WIPO, Entscheidung vom 1. Oktober 2003, Case No. D2003-0648, -


Eine fremde berühmte Automarke darf als Domain selbstverständlich ohne Einverständnis des Markeninhabers nicht von einem Autohändler genutzt werden; der Panelist (Schiedsrichter) sieht zu Recht auch dann kein legitimes Interesse in der Nutzung der Domain, wenn der Authändler Wagen dieser Marke verkauft.


WIPO Arbitration and Mediation Center


Fall Nummer: D200-0648

Entscheidung vom 1. Oktober 2003


1. The Parties


The Complainant is Volvo Trademark ..., ..., Sweden, ....


The Respondent is Cosmos1, ..., Russian Federation.




2. The Domain Name and Registrar


The disputed domain name <> is registered with Intercosmos Media Group d/b/a




3. Procedural History


The Complaint was filed with the WIPO Arbitration and Mediation Center (the "Center") on August 15, 2003. On August 18, 2003, the Center transmitted by email to Intercosmos Media Group d/b/a a request for registrar verification in connection with the domain name at issue. On August 19, 2003, Intercosmos Media Group d/b/a transmitted by email to the Center its verification response confirming that the Respondent is listed as the registrant and providing the contact details for the administrative, billing, and technical contact. The Center verified that the Complaint satisfied the formal requirements of the Uniform Domain Name Dispute Resolution Policy (the "Policy"), the Rules for Uniform Domain Name Dispute Resolution Policy (the "Rules"), and the WIPO Supplemental Rules for Uniform Domain Name Dispute Resolution Policy (the "Supplemental Rules").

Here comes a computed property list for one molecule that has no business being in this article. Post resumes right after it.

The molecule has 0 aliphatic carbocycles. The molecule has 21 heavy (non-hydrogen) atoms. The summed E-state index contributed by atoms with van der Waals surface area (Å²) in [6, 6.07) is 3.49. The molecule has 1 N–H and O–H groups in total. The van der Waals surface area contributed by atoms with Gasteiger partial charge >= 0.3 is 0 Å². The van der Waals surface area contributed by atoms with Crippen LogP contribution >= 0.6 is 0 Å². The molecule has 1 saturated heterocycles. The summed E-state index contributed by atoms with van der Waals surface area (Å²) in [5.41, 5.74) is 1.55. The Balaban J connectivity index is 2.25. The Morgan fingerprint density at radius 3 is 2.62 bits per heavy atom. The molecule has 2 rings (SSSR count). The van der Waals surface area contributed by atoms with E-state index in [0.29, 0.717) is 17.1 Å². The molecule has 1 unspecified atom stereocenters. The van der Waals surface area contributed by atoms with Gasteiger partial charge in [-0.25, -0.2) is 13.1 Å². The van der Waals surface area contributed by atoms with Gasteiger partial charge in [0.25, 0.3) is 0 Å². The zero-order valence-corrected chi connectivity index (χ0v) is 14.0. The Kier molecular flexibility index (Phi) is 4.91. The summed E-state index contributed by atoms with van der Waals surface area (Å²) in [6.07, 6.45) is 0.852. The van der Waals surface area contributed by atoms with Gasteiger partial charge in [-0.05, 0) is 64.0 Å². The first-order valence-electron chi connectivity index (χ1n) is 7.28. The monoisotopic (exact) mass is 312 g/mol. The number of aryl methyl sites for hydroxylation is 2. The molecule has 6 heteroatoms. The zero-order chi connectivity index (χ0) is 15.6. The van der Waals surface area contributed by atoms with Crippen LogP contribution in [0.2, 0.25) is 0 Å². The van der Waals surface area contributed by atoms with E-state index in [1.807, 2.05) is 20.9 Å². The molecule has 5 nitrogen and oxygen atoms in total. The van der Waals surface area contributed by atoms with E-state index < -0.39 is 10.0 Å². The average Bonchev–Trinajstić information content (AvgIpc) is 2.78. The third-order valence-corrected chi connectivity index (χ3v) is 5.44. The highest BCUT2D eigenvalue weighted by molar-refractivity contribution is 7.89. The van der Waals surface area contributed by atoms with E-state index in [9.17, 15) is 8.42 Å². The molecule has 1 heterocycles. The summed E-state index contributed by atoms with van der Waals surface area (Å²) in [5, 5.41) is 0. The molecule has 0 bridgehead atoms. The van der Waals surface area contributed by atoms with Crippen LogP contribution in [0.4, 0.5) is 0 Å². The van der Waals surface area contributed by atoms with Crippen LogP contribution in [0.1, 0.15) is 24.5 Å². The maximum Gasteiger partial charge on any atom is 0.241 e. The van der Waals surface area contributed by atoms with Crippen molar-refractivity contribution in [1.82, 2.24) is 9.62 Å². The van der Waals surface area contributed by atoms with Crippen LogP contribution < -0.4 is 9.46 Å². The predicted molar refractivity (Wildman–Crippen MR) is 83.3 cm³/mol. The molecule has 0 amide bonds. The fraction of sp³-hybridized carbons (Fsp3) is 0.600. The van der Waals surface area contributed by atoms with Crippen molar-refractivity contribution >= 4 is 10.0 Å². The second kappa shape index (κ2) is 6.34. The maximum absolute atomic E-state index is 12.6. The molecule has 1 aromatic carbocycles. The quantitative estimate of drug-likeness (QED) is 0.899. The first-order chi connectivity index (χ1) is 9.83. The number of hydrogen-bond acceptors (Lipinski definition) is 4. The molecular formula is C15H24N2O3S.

In accordance with the Rules, paragraphs 2(a) and 4(a), the Center formally notified the Respondent of the Complaint, and the proceedings commenced on August 20, 2003. In accordance with the Rules, paragraph 5(a), the due date for Response was September 9, 2003.


The Notification of Complaint and Commencement of Administrative Proceeding and a copy of the Complaint (with attachments) were dispatched by DHL courier and email to the Respondent. The tracking record of DHL shows that delivery of these documents was unsuccessful. Moreover, the Center received notice on August 25, 2003, that the email delivery to one of the Respondent’s email addresses had been ineffective. The message reported "permanent fatal errors". On the other side, the Complainant stated in its complaint that a copy thereof had been sent by U.S. airmail to the Respondent (Complaint, para. 30 p. 12).


The Panel is satisfied that the Center has complied with its obligations under paragraph 2(a) of the Rules "to employ reasonably available means calculated to achieve actual notice to Respondent" (see e.g. Charles Schwab & Co, Inc. v Polanski, WIPO Case No. D2001-0959).


On August 22, 2003, the Center advised the Complainant that it had come to its attention that the Respondent did not submit in its Registration Agreement to the jurisdiction at the location of the principal office of the Registrar for court adjudication of disputes in respect of the use of the domain name pursuant to paragraph 1 of the Rules; the Complainant was therefore requested to expressly consent to the jurisdiction of the courts at the location of the domain-holder's address in filing a signed amendment to the Complaint to this effect. The Complainant filed such an amendment under the form and conditions required on that same date.